Three random cooking/food tips:
Make your own soda
I avoid corn syrup. It scares me. That means Coke and the like are off the table. Instead I roll my own juice sodas (e.g. Apricot, Peach, etc.)
It’s a technique I picked up from my dad. It’s a simple combo of club soda and fruit juice nectar, which has a higher fruit content than typical juice. (Fyi, nektar is
Latin Greek for “drink of the gods.”)
It’s simple: Put some ice in a glass. Fill it about 1/3 full with fruit nectar. I’m a big fan of Bionaturae organic nectars which I get from Fresh Direct. Top it off with club soda (I buy it by the case so there’s always some on hand).
Now you’ve got yourself one delicious, healthy, and cheap beverage. Call it the “soda of the gods.”
Always order the D-Roll
If a restaurant has an item that contains the name of the restaurant in it, order that.
For example, there’s a sushi place near me called Sushi D. It has a huge menu and the first time I went there, I wasn’t sure what to order. Then I saw the D-Roll on the menu. I thought: If they’re willing to name it after the restaurant, it must be good. And it was awesome. Last week at a place called Cafe Fresca, I ordered the Pizza Fresca. Also delicious.
If a restaurant puts its name on a dish, it’s probably a good sign that they’re proud of it. Reminds me of a piece of advice Edward Tufte gives: People should put their name on things — it shows your audience that you care about the content and take responsibility for it.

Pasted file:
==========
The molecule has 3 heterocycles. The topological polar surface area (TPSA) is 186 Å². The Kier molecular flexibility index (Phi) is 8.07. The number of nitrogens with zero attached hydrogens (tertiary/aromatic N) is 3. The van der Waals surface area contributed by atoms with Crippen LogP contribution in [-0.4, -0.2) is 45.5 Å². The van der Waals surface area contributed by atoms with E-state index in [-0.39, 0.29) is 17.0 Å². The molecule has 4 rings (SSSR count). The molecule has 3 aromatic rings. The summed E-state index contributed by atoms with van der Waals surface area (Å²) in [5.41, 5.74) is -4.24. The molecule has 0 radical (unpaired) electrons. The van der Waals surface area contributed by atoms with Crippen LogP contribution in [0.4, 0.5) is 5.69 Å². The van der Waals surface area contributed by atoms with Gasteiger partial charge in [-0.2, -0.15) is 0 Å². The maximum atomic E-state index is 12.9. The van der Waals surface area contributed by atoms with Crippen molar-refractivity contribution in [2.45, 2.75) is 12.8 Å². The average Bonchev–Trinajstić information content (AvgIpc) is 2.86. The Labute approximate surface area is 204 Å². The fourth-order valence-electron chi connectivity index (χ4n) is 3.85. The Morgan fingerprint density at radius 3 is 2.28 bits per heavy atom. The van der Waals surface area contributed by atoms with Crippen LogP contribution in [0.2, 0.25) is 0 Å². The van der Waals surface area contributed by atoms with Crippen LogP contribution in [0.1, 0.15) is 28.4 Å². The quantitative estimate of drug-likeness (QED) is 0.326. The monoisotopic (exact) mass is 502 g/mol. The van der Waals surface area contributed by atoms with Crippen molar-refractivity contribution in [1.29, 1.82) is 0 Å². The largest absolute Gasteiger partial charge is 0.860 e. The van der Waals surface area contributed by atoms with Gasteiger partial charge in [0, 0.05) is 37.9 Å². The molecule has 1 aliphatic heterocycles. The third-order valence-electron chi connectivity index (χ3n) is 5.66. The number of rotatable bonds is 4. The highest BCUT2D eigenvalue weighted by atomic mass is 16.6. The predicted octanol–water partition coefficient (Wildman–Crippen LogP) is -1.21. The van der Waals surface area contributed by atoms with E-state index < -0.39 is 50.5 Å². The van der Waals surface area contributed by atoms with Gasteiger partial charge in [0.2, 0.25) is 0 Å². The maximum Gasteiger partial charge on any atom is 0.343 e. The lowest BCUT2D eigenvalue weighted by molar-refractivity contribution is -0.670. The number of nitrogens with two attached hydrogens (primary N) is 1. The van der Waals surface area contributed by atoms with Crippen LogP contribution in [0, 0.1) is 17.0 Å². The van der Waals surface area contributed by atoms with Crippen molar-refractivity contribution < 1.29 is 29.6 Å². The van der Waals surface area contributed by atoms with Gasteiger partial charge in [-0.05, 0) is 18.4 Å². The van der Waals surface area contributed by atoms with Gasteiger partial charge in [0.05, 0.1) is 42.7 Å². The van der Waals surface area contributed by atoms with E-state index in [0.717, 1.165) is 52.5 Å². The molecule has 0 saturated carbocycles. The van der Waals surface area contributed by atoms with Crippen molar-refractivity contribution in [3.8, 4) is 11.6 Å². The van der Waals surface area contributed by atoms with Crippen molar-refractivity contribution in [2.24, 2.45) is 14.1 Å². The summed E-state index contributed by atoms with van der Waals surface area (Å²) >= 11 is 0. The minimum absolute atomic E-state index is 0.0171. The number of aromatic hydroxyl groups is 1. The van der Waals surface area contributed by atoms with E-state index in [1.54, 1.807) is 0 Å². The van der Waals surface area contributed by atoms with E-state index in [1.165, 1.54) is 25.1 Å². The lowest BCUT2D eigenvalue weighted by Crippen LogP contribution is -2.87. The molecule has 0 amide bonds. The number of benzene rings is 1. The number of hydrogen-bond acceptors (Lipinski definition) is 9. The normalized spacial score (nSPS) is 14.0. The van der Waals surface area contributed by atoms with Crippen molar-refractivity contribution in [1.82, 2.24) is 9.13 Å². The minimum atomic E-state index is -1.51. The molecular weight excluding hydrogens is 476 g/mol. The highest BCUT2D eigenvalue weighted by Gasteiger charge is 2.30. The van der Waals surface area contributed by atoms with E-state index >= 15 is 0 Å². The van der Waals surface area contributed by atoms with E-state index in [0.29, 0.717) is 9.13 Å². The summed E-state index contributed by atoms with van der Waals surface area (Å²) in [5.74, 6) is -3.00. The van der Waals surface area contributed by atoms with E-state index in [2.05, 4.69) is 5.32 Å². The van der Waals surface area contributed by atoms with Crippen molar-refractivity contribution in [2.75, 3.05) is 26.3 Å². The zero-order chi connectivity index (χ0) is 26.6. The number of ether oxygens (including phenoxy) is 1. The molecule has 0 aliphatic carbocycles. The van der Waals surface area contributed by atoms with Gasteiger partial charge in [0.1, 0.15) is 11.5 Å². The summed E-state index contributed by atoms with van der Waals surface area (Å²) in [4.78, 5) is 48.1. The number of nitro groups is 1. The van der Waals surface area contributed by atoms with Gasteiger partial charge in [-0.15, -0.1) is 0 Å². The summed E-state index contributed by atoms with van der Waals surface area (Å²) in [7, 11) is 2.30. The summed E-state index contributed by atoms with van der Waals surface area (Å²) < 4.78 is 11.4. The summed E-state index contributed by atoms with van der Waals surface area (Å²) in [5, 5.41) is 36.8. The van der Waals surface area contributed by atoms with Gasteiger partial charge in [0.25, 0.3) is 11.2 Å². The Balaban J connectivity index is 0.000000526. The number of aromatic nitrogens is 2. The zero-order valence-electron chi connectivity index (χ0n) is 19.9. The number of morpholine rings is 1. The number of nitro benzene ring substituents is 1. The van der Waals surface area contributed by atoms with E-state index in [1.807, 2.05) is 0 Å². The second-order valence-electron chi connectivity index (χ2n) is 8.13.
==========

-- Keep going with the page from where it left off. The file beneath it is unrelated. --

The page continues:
If that’s not an option, another ordering technique I like: Pick two items on the menu that sound appetizing and let the server decide between those options. They know what’s best on the menu (and, perhaps more importantly, what’s definitely not a good idea).
Or just go all in and order Omakase-style (i.e. the customer lets the chef prepare whatever the chef wants).
Use fresh garlic
Use fresh garlic. Not garlic powder, not a jar of minced garlic, not cloves that are peeled already. Use the stuff you have to peel. Put it under your knife and pound it. (Anytime you’re pounding something in the kitchen, it’s a good sign.)
What I’ve learned over the years: Every time someone comments on how good something smells in my kitchen, it’s because I’m making something with garlic.
Here’s what chef/author Anthony Bourdain says about garlic in “How to Cook Like the Pros” (which has lots of good tips):
Treat your garlic with respect. Sliver it for pasta, like you saw in Goodfellas, don’t burn it. Smash it, with the flat of your knife blade if you like, but don’t put it through a press. I don’t know what that junk is that squeezes out the end of those things, but it ain’t garlic…Avoid at all costs that vile spew you see rotting in oil in screwtop jars. Too lazy to peel fresh? You don’t deserve to eat garlic.
Anyone else have a food tip to share?
Related: Professional Chefs Reveal Their Shortcuts [Slate]